Some of the airport's operations have been the focus of conflict and controversy - particularly a skydiving operation. Some local residents contend that the airport noise and increased commercial activity is negatively impacting the quality of life that attracted them to Sisters in the first place - namely, a quiet rural lifestyle. They fear reduced property values and difficulty selling their property, also due to the increased noisy activity at the airport.

Benson emphasized to The Nugget that the skydiving operation and the airport are separate entities and that, as a public-use airport, they are obliged not to discriminate against types of use.

"The airport is not the skydive business, have no partnership or ownership interest," Benson told The Nugget. "As part of our State and Federal grant obligations, the airport cannot discriminate against one aircraft (Skydivers Cessna 182), or prohibit use from public... That's not really an option for us, to say 'Skydivers go away.' We could get sued for that; we're a public-use airport."

Benson further notes that those who have moved into the airport zone have explicitly "waive(d) their rights to subsequently complain about airport impacts.... And "have no remaining rights to complain or protest about the protected activities."

Benson said that the airport has not acted to enforce the airport zone waiver of rights.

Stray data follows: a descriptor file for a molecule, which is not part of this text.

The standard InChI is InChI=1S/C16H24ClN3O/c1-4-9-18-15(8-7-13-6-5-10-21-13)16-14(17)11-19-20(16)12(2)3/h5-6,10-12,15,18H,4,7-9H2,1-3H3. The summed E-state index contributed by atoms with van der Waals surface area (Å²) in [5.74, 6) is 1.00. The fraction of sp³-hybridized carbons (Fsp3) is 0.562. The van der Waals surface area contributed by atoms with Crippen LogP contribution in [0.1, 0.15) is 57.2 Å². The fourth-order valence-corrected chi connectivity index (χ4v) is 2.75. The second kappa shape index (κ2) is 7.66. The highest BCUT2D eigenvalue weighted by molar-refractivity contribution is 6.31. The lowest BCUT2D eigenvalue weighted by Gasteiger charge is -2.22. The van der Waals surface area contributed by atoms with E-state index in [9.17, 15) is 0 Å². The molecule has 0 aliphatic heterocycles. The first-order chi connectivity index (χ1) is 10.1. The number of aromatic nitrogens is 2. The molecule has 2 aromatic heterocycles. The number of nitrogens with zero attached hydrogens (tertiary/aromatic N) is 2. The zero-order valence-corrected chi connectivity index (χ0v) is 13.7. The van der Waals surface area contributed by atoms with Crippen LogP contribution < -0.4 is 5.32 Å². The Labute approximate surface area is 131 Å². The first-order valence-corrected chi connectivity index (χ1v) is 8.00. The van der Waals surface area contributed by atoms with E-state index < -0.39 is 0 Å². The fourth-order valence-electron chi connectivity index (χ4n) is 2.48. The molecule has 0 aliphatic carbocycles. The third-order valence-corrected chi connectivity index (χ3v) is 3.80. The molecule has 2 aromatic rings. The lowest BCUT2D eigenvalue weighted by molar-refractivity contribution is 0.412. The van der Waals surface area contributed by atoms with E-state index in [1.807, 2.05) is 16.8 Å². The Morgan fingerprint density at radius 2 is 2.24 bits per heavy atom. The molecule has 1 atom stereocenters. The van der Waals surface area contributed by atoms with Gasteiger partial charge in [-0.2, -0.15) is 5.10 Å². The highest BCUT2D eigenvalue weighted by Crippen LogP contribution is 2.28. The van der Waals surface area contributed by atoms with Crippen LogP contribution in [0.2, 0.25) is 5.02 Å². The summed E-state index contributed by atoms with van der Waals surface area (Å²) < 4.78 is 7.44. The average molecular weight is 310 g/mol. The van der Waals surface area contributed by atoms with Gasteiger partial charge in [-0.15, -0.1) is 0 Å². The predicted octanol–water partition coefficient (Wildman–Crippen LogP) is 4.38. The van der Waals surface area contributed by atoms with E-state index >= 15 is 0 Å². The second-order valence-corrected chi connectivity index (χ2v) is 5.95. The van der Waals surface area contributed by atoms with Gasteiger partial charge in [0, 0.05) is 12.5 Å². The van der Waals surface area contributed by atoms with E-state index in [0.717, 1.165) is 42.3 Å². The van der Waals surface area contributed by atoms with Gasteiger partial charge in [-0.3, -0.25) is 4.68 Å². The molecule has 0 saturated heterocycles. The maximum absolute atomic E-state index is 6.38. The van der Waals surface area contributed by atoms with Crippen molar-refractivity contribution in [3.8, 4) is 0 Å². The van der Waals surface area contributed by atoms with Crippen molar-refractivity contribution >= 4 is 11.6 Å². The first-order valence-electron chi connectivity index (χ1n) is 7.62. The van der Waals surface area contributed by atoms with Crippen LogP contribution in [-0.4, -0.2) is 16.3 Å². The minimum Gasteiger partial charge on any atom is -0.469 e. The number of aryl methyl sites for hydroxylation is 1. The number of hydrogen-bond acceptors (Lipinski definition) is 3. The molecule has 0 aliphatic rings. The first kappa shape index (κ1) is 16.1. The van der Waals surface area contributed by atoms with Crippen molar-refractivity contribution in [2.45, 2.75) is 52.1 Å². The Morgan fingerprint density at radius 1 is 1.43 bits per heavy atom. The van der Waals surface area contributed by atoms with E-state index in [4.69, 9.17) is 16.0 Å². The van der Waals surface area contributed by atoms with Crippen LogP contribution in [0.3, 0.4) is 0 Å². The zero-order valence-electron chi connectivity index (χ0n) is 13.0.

Both sides in the conflict over noise have indicated a willingness to sit down and talk - and say that the other side is unwilling to do so.

Members of the local activist group Save Our Skies (SOS) at a city hearing last month asked that Deschutes County and the City of Sisters put pressure on Benny and Julie Benson to sit down for a face-to-face meeting with concerned citizens impacted by airport noise from commercial operations.

Julie Benson says that they are open to such a meeting and notes that airport manager David Campbell has met with concerned residents.

"He takes notes and listens to people who want to come and have a one-on-one conversation," she said.

She said that she is willing to "come to the table" with SOS, but that it's not clear if anyone can act to represent the members of the group, or whether mitigation of impact is the goal.

"SOS is not willing to mitigate (noise impact) - they just want it to stop," Benson said.

She said that mitigation is possible. The airport has a noise abatement protocol, which is clearly stated on a large sign affixed to one of the airport buildings. However, the airport cannot enforce a particular action on the part of a pilot once they leave the ground.

Benson acknowledged that there are mechanical adaptations that could make a difference with propeller noise on the skydiving aircraft - such as installing a three-bladed propeller or adding a muffler.

"Absolutely, I believe there are some mechanical modifications that would help that plane," she said. "They're expensive. Who's going to pay for that? That's absolutely something that could bring to the table - if we can get to the table."

There is at least an opportunity for the impasse over "getting to the table" to be broken. The airport has hired Anne George as a facilitator "to meet with the two parties to further communication and cooperation," according to Benson.

Meanwhile, there is one more procedural hoop to jump through. "Because Appendix M/Exhibit 2 is in an administrative rule, we have to go through the official rule making process to add Sisters airport to the list of privately owned public use airports of state significance," ODA Director Swecker told The Nugget. "Nothing changes but there will be another public comment period."